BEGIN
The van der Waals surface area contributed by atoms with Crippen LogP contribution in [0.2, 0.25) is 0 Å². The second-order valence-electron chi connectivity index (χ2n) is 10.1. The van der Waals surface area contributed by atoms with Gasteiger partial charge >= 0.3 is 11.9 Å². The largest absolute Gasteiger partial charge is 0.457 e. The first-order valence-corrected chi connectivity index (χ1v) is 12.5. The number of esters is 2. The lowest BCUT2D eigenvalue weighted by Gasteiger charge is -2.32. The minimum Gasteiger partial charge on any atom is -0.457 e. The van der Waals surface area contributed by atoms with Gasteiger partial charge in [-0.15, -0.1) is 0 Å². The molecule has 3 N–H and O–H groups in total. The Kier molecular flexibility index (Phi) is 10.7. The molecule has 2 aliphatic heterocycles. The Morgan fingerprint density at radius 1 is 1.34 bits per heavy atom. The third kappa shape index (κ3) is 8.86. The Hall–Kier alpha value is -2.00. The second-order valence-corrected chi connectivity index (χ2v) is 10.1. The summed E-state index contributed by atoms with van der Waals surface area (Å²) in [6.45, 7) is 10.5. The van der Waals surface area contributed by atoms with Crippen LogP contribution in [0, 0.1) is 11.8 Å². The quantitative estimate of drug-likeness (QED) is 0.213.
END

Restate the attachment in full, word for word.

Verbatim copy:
The van der Waals surface area contributed by atoms with Crippen LogP contribution in [0.2, 0.25) is 0 Å². The second-order valence-electron chi connectivity index (χ2n) is 10.1. The van der Waals surface area contributed by atoms with Gasteiger partial charge >= 0.3 is 11.9 Å². The largest absolute Gasteiger partial charge is 0.457 e. The first-order valence-corrected chi connectivity index (χ1v) is 12.5. The number of esters is 2. The lowest BCUT2D eigenvalue weighted by Gasteiger charge is -2.32. The minimum Gasteiger partial charge on any atom is -0.457 e. The van der Waals surface area contributed by atoms with Gasteiger partial charge in [-0.15, -0.1) is 0 Å². The molecule has 3 N–H and O–H groups in total. The Kier molecular flexibility index (Phi) is 10.7. The molecule has 2 aliphatic heterocycles. The Morgan fingerprint density at radius 1 is 1.34 bits per heavy atom. The third kappa shape index (κ3) is 8.86. The Hall–Kier alpha value is -2.00. The second-order valence-corrected chi connectivity index (χ2v) is 10.1. The summed E-state index contributed by atoms with van der Waals surface area (Å²) in [6.45, 7) is 10.5. The van der Waals surface area contributed by atoms with Crippen LogP contribution in [0, 0.1) is 11.8 Å². The quantitative estimate of drug-likeness (QED) is 0.213.